Monday, 8 February 2010

The decline of Bruges

‘Things will work out. Don’t worry.’

What would she have you do, run to England like her brothers? Give up this life you’ve worked so hard to build?

The cloth you weave is renowned around the world. Traders come from as far as Russia and the Middle East. Your Flemish tradition of craftsmanship started in Roman times. The population was high, even then, and farmers had to supplement their income with weaving. That’s how you Flemish are; you solve problems.

When silt first started to block the Zwin estuary, you built out-ports nearer the sea. In the thirteenth century, when local timber ran out, you organised imports. Look at Bruges now, this city of 200,000 is amongst the richest in the world; home to the royal court, famous artists, even that Englishman Caxton, printing his books.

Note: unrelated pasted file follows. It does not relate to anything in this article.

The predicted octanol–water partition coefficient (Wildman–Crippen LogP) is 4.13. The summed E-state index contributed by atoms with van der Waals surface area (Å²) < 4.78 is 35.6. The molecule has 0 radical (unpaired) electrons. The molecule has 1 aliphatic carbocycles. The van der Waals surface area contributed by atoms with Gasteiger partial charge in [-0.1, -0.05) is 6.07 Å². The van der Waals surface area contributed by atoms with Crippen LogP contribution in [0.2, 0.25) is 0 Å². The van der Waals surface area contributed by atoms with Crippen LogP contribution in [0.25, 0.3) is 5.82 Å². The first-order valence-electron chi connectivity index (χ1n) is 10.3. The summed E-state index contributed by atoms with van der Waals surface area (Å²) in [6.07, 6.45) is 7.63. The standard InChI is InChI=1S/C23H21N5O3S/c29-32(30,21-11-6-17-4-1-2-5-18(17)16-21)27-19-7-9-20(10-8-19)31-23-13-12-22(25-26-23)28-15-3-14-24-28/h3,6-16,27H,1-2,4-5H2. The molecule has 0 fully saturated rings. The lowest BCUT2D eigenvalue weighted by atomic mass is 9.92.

It’s true; the out-ports are silted now, and farmers have moved their cattle off the exhausted land onto the coastal dunes, defying the ancient charters.

Rumours circulate that Antwerp will take your trade. ‘Our days are numbered,’ they say, but you ignore them. You cannot imagine that in a few generations your city will be the poorest in Belgium. Abandoned, practically deserted. It seems impossible; Bruges always pulls through.